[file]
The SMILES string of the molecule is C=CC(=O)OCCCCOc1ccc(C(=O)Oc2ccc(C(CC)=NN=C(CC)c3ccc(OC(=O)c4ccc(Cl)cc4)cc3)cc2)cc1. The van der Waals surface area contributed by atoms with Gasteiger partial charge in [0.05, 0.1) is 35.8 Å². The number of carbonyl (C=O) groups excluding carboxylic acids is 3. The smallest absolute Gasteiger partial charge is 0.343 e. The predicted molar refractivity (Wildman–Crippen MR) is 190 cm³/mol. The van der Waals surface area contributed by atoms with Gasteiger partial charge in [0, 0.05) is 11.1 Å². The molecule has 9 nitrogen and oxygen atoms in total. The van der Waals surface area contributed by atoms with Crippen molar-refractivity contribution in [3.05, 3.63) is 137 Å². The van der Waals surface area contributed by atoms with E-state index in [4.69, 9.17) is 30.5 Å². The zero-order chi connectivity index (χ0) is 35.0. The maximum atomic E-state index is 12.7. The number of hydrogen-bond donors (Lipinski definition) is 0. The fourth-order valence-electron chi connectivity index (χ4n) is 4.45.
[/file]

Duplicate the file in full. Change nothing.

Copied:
The SMILES string of the molecule is C=CC(=O)OCCCCOc1ccc(C(=O)Oc2ccc(C(CC)=NN=C(CC)c3ccc(OC(=O)c4ccc(Cl)cc4)cc3)cc2)cc1. The van der Waals surface area contributed by atoms with Gasteiger partial charge in [0.05, 0.1) is 35.8 Å². The number of carbonyl (C=O) groups excluding carboxylic acids is 3. The smallest absolute Gasteiger partial charge is 0.343 e. The predicted molar refractivity (Wildman–Crippen MR) is 190 cm³/mol. The van der Waals surface area contributed by atoms with Gasteiger partial charge in [0, 0.05) is 11.1 Å². The molecule has 9 nitrogen and oxygen atoms in total. The van der Waals surface area contributed by atoms with Crippen molar-refractivity contribution in [3.05, 3.63) is 137 Å². The van der Waals surface area contributed by atoms with E-state index in [4.69, 9.17) is 30.5 Å². The zero-order chi connectivity index (χ0) is 35.0. The maximum atomic E-state index is 12.7. The number of hydrogen-bond donors (Lipinski definition) is 0. The fourth-order valence-electron chi connectivity index (χ4n) is 4.45.